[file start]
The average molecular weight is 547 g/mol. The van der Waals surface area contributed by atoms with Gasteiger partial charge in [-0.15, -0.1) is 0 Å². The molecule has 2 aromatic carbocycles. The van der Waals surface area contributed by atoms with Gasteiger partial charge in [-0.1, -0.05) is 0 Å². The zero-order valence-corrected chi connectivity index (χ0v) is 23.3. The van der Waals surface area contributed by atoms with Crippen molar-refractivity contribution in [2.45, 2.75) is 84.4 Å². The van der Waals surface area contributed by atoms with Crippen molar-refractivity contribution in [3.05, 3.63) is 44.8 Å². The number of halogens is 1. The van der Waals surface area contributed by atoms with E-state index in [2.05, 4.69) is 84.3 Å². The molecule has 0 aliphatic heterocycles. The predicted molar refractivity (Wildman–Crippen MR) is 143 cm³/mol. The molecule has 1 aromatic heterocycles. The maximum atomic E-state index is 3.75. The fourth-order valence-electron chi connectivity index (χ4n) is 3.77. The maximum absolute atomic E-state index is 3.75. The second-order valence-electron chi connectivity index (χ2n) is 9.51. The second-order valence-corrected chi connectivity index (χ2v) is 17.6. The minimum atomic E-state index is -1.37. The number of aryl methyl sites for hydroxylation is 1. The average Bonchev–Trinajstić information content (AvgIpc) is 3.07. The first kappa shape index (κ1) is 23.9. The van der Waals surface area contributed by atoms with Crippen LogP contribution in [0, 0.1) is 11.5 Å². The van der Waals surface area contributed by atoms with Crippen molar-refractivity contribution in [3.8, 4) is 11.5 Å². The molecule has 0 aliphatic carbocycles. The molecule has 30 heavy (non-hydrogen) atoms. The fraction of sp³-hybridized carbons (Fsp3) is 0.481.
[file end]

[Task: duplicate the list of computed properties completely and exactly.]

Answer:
The average molecular weight is 547 g/mol. The van der Waals surface area contributed by atoms with Gasteiger partial charge in [-0.15, -0.1) is 0 Å². The molecule has 2 aromatic carbocycles. The van der Waals surface area contributed by atoms with Gasteiger partial charge in [-0.1, -0.05) is 0 Å². The zero-order valence-corrected chi connectivity index (χ0v) is 23.3. The van der Waals surface area contributed by atoms with Crippen molar-refractivity contribution in [2.45, 2.75) is 84.4 Å². The van der Waals surface area contributed by atoms with Crippen molar-refractivity contribution in [3.05, 3.63) is 44.8 Å². The number of halogens is 1. The van der Waals surface area contributed by atoms with E-state index in [2.05, 4.69) is 84.3 Å². The molecule has 0 aliphatic heterocycles. The predicted molar refractivity (Wildman–Crippen MR) is 143 cm³/mol. The molecule has 1 aromatic heterocycles. The maximum atomic E-state index is 3.75. The fourth-order valence-electron chi connectivity index (χ4n) is 3.77. The maximum absolute atomic E-state index is 3.75. The second-order valence-electron chi connectivity index (χ2n) is 9.51. The second-order valence-corrected chi connectivity index (χ2v) is 17.6. The minimum atomic E-state index is -1.37. The number of aryl methyl sites for hydroxylation is 1. The average Bonchev–Trinajstić information content (AvgIpc) is 3.07. The first kappa shape index (κ1) is 23.9. The van der Waals surface area contributed by atoms with Crippen LogP contribution in [0, 0.1) is 11.5 Å². The van der Waals surface area contributed by atoms with Crippen molar-refractivity contribution in [3.8, 4) is 11.5 Å². The molecule has 0 aliphatic carbocycles. The molecule has 30 heavy (non-hydrogen) atoms. The fraction of sp³-hybridized carbons (Fsp3) is 0.481.